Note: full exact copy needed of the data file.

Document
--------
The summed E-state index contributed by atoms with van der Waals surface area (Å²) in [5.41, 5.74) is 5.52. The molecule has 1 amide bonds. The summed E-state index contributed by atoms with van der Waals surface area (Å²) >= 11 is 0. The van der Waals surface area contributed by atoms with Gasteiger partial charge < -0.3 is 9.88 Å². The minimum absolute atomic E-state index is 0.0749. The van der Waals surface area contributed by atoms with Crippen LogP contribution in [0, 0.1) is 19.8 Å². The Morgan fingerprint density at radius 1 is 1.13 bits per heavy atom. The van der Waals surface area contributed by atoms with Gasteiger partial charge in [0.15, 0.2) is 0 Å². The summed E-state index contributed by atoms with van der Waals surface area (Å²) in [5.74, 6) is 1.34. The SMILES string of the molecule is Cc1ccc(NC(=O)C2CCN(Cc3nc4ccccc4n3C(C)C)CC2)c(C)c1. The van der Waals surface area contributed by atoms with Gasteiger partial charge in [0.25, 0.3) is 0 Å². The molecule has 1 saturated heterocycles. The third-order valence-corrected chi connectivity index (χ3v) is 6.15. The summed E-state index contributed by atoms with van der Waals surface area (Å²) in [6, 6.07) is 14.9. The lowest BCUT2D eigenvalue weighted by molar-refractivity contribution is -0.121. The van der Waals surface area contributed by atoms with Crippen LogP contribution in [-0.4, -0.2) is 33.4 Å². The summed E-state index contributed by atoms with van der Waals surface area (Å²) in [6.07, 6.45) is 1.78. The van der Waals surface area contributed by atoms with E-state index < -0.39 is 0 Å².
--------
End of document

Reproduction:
The summed E-state index contributed by atoms with van der Waals surface area (Å²) in [5.41, 5.74) is 5.52. The molecule has 1 amide bonds. The summed E-state index contributed by atoms with van der Waals surface area (Å²) >= 11 is 0. The van der Waals surface area contributed by atoms with Gasteiger partial charge < -0.3 is 9.88 Å². The minimum absolute atomic E-state index is 0.0749. The van der Waals surface area contributed by atoms with Crippen LogP contribution in [0, 0.1) is 19.8 Å². The Morgan fingerprint density at radius 1 is 1.13 bits per heavy atom. The van der Waals surface area contributed by atoms with Gasteiger partial charge in [0.15, 0.2) is 0 Å². The summed E-state index contributed by atoms with van der Waals surface area (Å²) in [5.74, 6) is 1.34. The SMILES string of the molecule is Cc1ccc(NC(=O)C2CCN(Cc3nc4ccccc4n3C(C)C)CC2)c(C)c1. The van der Waals surface area contributed by atoms with Gasteiger partial charge in [0.25, 0.3) is 0 Å². The molecule has 1 saturated heterocycles. The third-order valence-corrected chi connectivity index (χ3v) is 6.15. The summed E-state index contributed by atoms with van der Waals surface area (Å²) in [6, 6.07) is 14.9. The lowest BCUT2D eigenvalue weighted by molar-refractivity contribution is -0.121. The van der Waals surface area contributed by atoms with Crippen LogP contribution in [-0.4, -0.2) is 33.4 Å². The summed E-state index contributed by atoms with van der Waals surface area (Å²) in [6.07, 6.45) is 1.78. The van der Waals surface area contributed by atoms with E-state index < -0.39 is 0 Å².